No Severance Package For Darren Wilson Following His Resignation
The Ferguson police officer who fatally shot Michael Brown resigned from the department effective immediately. " It is my hope that my resignation will allow the community to heal," he said in the resignation letter published Saturday.
Updated — Nov. 30, 1:35 p.m. ET
There will be no severance pay or continued benefits for Darren Wilson, the police officer who fatally shot Michael Brown in August and who resigned from the Ferguson police department on Saturday.
Ferguson Mayor James Knowles said on Sunday that the city of Ferguson has cut all ties with Wilson, and that the former officer will no longer receive any pay or benefits from the city.
The news of Wilson's resignation comes days after a St. Louis County grand jury declined to issue any charges against Wilson, 28, in the shooting death of 18-year-old Michael Brown.
During an interview Saturday with the St. Louis Post Dispatch, Wilson said resigning was "the hardest thing I've ever had to do."
"I'm resigning of my own free will," he told the Post-Dispatch. "I'm not willing to let someone else get hurt because of me." He said that he did not receive a severance package for stepping down, but he told the reporter that "more talks may be held on that topic." Wilson made $45,302 a year as a Ferguson police officer.
Wilson has been on paid administrative leave since he fatally shot the unarmed teenager, which sparked protests in Ferguson and around the country. The ultimately fatal struggle started, WIlson said in his grand jury testimony, when Wilson saw Brown and Dorian Johnson walking down the middle of the road as the officer heard a report that someone had stolen a box of cigarillos from a local market on Aug. 9.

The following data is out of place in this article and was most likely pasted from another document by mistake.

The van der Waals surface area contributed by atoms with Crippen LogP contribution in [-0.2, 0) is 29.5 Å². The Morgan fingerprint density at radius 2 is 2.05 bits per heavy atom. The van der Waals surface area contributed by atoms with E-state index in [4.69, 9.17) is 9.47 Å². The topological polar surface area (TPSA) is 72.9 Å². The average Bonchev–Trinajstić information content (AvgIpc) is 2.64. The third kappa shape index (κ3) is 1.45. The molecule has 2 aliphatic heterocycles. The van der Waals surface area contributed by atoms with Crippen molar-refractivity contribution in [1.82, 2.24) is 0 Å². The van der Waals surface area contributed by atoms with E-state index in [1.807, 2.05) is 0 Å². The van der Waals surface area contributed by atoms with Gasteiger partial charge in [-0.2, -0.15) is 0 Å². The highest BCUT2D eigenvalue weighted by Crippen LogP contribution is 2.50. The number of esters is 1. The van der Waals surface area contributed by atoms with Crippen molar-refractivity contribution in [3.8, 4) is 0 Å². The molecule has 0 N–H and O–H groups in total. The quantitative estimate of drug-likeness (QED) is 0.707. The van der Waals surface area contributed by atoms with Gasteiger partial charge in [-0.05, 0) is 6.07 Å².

Wilson said he is not sure what he will do next.
On Tuesday, during an interview following the grand jury decision, Wilson told ABC News's George Stephanopoulos that his conscience was clean "because I did my job right." During that interview, WIlson said wanted to spend his career with the police force.
According to his testimony to the grand jury, Wilson said he feared for his life during his struggle with Brown, who he said showed extraordinary strength and nearly shot him with his own gun.
After the ABC News interview aired, Brown's father called Wilson "a murderer."
"He understood his actions. He understood exactly what he was doing." Michael Brown Sr. said on CNN. Michael Brown's parents and their supporters have called the grand jury process flawed and criticized St. Louis County Prosecutor Robert McCulloch.
According to the portion of the resignation letter published by the St. Louis Post-Dispatch, Wilson cited concerns about safety.
I, Darren Wilson, hereby resign my commission as a police officer with the City of Ferguson effective immediately. I have been told that my continued employment may put the residents and police officers of the City of Ferguson at risk, which is a circumstance that I cannot allow. For obvious reasons, I wanted to wait until the grand jury made their decision before I officially made my decision to resign. It was my hope to continue in police work, but the safety of other police officers and the community are of paramount importance to me. It is my hope that my resignation will allow the community to heal. I would like to thank all of my supporters and fellow officers throughout this process.
The U.S. Justice Department is still conducting a civil rights investigation into the shooting and another examination of police department practices.
Wilson wed 37-year-old Barbara Spradling, also a Ferguson police officer, last month. The couple is expecting their first child.